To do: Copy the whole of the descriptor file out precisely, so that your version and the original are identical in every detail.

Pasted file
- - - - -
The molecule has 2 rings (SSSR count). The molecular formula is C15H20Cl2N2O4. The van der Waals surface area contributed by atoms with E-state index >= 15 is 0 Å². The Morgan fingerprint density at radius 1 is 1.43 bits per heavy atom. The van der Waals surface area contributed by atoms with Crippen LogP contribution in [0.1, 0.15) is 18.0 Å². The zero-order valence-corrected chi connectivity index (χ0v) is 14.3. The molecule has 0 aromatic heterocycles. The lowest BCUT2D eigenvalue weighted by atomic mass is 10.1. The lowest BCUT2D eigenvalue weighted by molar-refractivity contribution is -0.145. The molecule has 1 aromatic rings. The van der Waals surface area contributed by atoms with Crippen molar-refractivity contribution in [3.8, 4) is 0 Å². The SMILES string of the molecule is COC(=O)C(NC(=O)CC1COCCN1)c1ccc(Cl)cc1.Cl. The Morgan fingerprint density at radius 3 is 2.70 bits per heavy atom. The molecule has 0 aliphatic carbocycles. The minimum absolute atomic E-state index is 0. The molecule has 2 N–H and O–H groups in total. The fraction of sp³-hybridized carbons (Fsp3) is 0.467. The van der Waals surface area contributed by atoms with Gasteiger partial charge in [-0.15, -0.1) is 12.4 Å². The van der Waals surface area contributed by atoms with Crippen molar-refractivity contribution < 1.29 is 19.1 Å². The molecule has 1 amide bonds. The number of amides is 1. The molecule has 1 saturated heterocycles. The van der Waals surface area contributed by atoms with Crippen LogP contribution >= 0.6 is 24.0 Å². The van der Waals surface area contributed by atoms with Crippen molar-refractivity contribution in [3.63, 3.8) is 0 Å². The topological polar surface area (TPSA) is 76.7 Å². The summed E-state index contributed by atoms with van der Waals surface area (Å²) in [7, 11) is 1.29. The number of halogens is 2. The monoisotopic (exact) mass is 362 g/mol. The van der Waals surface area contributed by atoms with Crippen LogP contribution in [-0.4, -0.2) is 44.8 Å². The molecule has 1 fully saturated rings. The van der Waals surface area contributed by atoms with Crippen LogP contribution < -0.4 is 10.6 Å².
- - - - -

The molecule has 2 rings (SSSR count). The molecular formula is C15H20Cl2N2O4. The van der Waals surface area contributed by atoms with E-state index >= 15 is 0 Å². The Morgan fingerprint density at radius 1 is 1.43 bits per heavy atom. The van der Waals surface area contributed by atoms with Crippen LogP contribution in [0.1, 0.15) is 18.0 Å². The zero-order valence-corrected chi connectivity index (χ0v) is 14.3. The molecule has 0 aromatic heterocycles. The lowest BCUT2D eigenvalue weighted by atomic mass is 10.1. The lowest BCUT2D eigenvalue weighted by molar-refractivity contribution is -0.145. The molecule has 1 aromatic rings. The van der Waals surface area contributed by atoms with Crippen molar-refractivity contribution in [3.8, 4) is 0 Å². The SMILES string of the molecule is COC(=O)C(NC(=O)CC1COCCN1)c1ccc(Cl)cc1.Cl. The Morgan fingerprint density at radius 3 is 2.70 bits per heavy atom. The molecule has 0 aliphatic carbocycles. The minimum absolute atomic E-state index is 0. The molecule has 2 N–H and O–H groups in total. The fraction of sp³-hybridized carbons (Fsp3) is 0.467. The van der Waals surface area contributed by atoms with Gasteiger partial charge in [-0.15, -0.1) is 12.4 Å². The van der Waals surface area contributed by atoms with Crippen molar-refractivity contribution < 1.29 is 19.1 Å². The molecule has 1 amide bonds. The number of amides is 1. The molecule has 1 saturated heterocycles. The van der Waals surface area contributed by atoms with Crippen LogP contribution >= 0.6 is 24.0 Å². The van der Waals surface area contributed by atoms with Crippen molar-refractivity contribution in [3.63, 3.8) is 0 Å². The topological polar surface area (TPSA) is 76.7 Å². The summed E-state index contributed by atoms with van der Waals surface area (Å²) in [7, 11) is 1.29. The number of halogens is 2. The monoisotopic (exact) mass is 362 g/mol. The van der Waals surface area contributed by atoms with Crippen LogP contribution in [-0.4, -0.2) is 44.8 Å². The molecule has 1 fully saturated rings. The van der Waals surface area contributed by atoms with Crippen LogP contribution < -0.4 is 10.6 Å².